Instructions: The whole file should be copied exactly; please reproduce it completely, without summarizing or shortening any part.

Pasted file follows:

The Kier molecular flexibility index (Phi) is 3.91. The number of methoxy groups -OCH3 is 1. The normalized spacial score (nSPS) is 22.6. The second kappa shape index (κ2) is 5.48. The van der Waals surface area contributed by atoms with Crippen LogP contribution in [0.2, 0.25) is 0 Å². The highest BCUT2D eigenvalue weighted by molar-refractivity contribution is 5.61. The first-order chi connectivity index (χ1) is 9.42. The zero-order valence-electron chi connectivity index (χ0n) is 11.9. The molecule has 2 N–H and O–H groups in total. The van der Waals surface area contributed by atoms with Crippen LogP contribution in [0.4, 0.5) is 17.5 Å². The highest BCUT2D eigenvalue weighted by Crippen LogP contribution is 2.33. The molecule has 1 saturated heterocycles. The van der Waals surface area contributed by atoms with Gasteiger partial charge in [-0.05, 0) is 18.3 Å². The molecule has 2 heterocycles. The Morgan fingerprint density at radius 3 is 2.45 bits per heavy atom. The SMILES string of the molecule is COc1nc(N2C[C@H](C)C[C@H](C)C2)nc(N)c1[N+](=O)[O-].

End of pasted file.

The Kier molecular flexibility index (Phi) is 3.91. The number of methoxy groups -OCH3 is 1. The normalized spacial score (nSPS) is 22.6. The second kappa shape index (κ2) is 5.48. The van der Waals surface area contributed by atoms with Crippen LogP contribution in [0.2, 0.25) is 0 Å². The highest BCUT2D eigenvalue weighted by molar-refractivity contribution is 5.61. The first-order chi connectivity index (χ1) is 9.42. The zero-order valence-electron chi connectivity index (χ0n) is 11.9. The molecule has 2 N–H and O–H groups in total. The van der Waals surface area contributed by atoms with Crippen LogP contribution in [0.4, 0.5) is 17.5 Å². The highest BCUT2D eigenvalue weighted by Crippen LogP contribution is 2.33. The molecule has 1 saturated heterocycles. The van der Waals surface area contributed by atoms with Gasteiger partial charge in [-0.05, 0) is 18.3 Å². The molecule has 2 heterocycles. The Morgan fingerprint density at radius 3 is 2.45 bits per heavy atom. The SMILES string of the molecule is COc1nc(N2C[C@H](C)C[C@H](C)C2)nc(N)c1[N+](=O)[O-].